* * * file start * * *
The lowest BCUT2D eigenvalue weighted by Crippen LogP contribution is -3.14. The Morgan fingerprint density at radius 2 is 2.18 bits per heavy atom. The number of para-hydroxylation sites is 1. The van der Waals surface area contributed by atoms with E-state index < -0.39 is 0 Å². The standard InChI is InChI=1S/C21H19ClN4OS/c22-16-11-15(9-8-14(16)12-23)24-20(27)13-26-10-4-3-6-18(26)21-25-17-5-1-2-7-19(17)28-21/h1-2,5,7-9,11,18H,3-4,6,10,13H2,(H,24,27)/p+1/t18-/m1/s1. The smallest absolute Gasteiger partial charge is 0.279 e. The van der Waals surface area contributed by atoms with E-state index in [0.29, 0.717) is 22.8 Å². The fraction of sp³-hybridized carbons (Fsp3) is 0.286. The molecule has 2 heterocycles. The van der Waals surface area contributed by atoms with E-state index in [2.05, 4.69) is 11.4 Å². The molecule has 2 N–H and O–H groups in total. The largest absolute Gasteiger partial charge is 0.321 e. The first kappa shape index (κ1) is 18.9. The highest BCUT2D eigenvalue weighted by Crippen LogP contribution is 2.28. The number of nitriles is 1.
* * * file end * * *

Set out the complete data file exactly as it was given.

The lowest BCUT2D eigenvalue weighted by Crippen LogP contribution is -3.14. The Morgan fingerprint density at radius 2 is 2.18 bits per heavy atom. The number of para-hydroxylation sites is 1. The van der Waals surface area contributed by atoms with E-state index < -0.39 is 0 Å². The standard InChI is InChI=1S/C21H19ClN4OS/c22-16-11-15(9-8-14(16)12-23)24-20(27)13-26-10-4-3-6-18(26)21-25-17-5-1-2-7-19(17)28-21/h1-2,5,7-9,11,18H,3-4,6,10,13H2,(H,24,27)/p+1/t18-/m1/s1. The smallest absolute Gasteiger partial charge is 0.279 e. The van der Waals surface area contributed by atoms with E-state index in [0.29, 0.717) is 22.8 Å². The fraction of sp³-hybridized carbons (Fsp3) is 0.286. The molecule has 2 heterocycles. The van der Waals surface area contributed by atoms with E-state index in [2.05, 4.69) is 11.4 Å². The molecule has 2 N–H and O–H groups in total. The largest absolute Gasteiger partial charge is 0.321 e. The first kappa shape index (κ1) is 18.9. The highest BCUT2D eigenvalue weighted by Crippen LogP contribution is 2.28. The number of nitriles is 1.